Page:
with Angella Dykstra
I'm a mom of three, a professional accountant, and an amateur photographer and writer. I am not a marriage expert. But my husband and I take "Til death do us part" seriously, and here I'll be sharing how we keep our marriage strong while we both do that insane work-life juggle.
Check out my Work It, Mom! profile and my blog, Dutch Blitz.
Base on the title, I thought I could ramble on about how I truly believe that love is not merely a feeling; it is a commitment. I thought I could debate the point that based on the number of people in the world who come together via arranged marriages, and subsequently are deeply in love, that an argument for marrying for money could possibly be made.
Then I read this quote from a book that they cited:
The book contains a lot of other advice that the average mother wouldn’t care, or dare, to hand down: that sexual fulfillment is dependent on discovering yourself through masturbation; that it is imperative to marry young, while you have the seductive powers of the sexually attractive and fecund; to be aware that men are prone to trading up, “once you no longer have great skin or look great in jeans”.
ARE YOU KIDDING ME?
“sexual fulfillment is dependent on discovering yourself through masturbation”
I don’t masturbate. Because I have sex with my husband pretty much DAILY. If people want to masturbate, then fly at ‘er. However. To state that sexual fulfillment is “dependent” on it is a bunk of bunk, in my humble opinion. I am perfectly fulfilled. Ahem.
“it is imperative to marry young, while you have the seductive powers of the sexually attractive and fecund”
What is defined as “young”? I was twenty-five when I got married. Is that over-the-hill? Then what about my friends who are older?
“to be aware that men are prone to trading up, “once you no longer have great skin or look great in jeans””
FOR THE LOVE OF ALL THINGS STEREOTYPICAL.
My skin may be a tad more wrinkly than it was at twenty-five, but I take great pains to keep it in the best condition I can. As for looking great in jeans, I am in better shape now than I was when I got married. Fitness has nothing to do with whether you are married or not. It is a personal decision that all women make, regardless of their marital status.
And then there was this quote:
“Even really smart women are victims of the Cinderella syndrome — it’s a cultural thing,” says the really smart woman Merryn Somerset Webb, editor in chief of MoneyWeek. “Still, when women envisage their future, there’s always this implicit assumption someone else will pay for it.”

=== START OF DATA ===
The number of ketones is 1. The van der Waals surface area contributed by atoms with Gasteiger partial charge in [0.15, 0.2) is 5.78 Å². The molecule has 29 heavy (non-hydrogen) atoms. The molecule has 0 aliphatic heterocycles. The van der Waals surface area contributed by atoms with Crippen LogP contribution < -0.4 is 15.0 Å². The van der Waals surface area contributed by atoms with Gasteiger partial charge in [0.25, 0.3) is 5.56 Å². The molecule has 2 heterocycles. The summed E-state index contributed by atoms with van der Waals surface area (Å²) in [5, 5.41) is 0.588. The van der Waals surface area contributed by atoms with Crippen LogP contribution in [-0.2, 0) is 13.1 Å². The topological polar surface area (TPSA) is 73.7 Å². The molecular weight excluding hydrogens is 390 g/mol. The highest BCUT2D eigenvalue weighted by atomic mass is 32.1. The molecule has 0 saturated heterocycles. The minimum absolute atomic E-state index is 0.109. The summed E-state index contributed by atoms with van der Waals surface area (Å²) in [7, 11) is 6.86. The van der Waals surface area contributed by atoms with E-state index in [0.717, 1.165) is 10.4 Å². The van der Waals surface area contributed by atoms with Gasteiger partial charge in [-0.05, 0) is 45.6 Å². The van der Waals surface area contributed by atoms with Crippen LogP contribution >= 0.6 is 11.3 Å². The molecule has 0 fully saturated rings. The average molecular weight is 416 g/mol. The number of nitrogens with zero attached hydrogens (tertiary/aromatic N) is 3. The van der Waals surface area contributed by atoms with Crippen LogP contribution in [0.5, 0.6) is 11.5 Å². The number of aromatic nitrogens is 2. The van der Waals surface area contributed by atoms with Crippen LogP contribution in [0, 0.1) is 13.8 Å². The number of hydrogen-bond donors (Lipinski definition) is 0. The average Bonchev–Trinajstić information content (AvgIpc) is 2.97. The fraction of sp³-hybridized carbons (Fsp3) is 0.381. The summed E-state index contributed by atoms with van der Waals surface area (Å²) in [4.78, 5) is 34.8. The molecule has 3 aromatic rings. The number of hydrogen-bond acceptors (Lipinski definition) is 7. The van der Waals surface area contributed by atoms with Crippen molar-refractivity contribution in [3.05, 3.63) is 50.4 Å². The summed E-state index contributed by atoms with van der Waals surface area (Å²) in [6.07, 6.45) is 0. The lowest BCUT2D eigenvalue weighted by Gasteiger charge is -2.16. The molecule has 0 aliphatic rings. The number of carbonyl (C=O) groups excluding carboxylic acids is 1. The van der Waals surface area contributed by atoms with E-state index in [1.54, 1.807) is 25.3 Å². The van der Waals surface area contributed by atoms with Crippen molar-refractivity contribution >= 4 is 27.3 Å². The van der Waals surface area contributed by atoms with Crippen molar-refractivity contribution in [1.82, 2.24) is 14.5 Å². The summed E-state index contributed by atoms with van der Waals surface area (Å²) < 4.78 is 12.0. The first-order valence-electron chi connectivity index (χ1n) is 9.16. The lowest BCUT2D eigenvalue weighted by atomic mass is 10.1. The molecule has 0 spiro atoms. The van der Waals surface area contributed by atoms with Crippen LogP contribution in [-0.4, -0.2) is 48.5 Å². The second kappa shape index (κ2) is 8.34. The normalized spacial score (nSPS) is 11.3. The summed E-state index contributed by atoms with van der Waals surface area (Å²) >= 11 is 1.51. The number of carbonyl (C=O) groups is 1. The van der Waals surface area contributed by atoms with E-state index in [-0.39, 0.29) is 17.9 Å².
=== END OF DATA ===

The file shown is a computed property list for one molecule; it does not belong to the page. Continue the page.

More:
I CALL BULLSHIT. (Can I say that word here? Too late.)
I am a Chartered Accountant, which is equivalent to being a CPA in the USA. In the first few years of our marriage, I was the primary breadwinner while my husband started his own business. His career is market-driven, and he was in a boom when we had each of our three babies. I barely worked. In this struggling economy, I am now back to work and our income is pretty equal.
I never “expect that someone else will pay for it.” I have worked since I was fourteen years old. I paid my way through school, paid all of my bills when I moved out on my own, paid all of my tuition fees. Nobody paid my way. EVER.
Now that I am married, what’s mine is his and what’s his is mine. As I said above, we work when we can and everything goes into a pot. That aside, I know that should anything happen to my husband, I would be OK. Aside from insurance, I have a career that I can bank on.
In addition to what I said above, I truly believe that money should have no part of the decision to marry. Should you have a connection? Yes. Should you share common values? Absolutely. Should you share the same goals when it comes to having a family (or not)? Obviously.
In addition to this, I truly believe that love is a commitment. There may be days when you do not like your spouse as much as you probably should, but in the scheme of eternity it does not matter. You have both made a commitment. You need to work on that commitment while making it as fun as possible.
For richer or for poorer.
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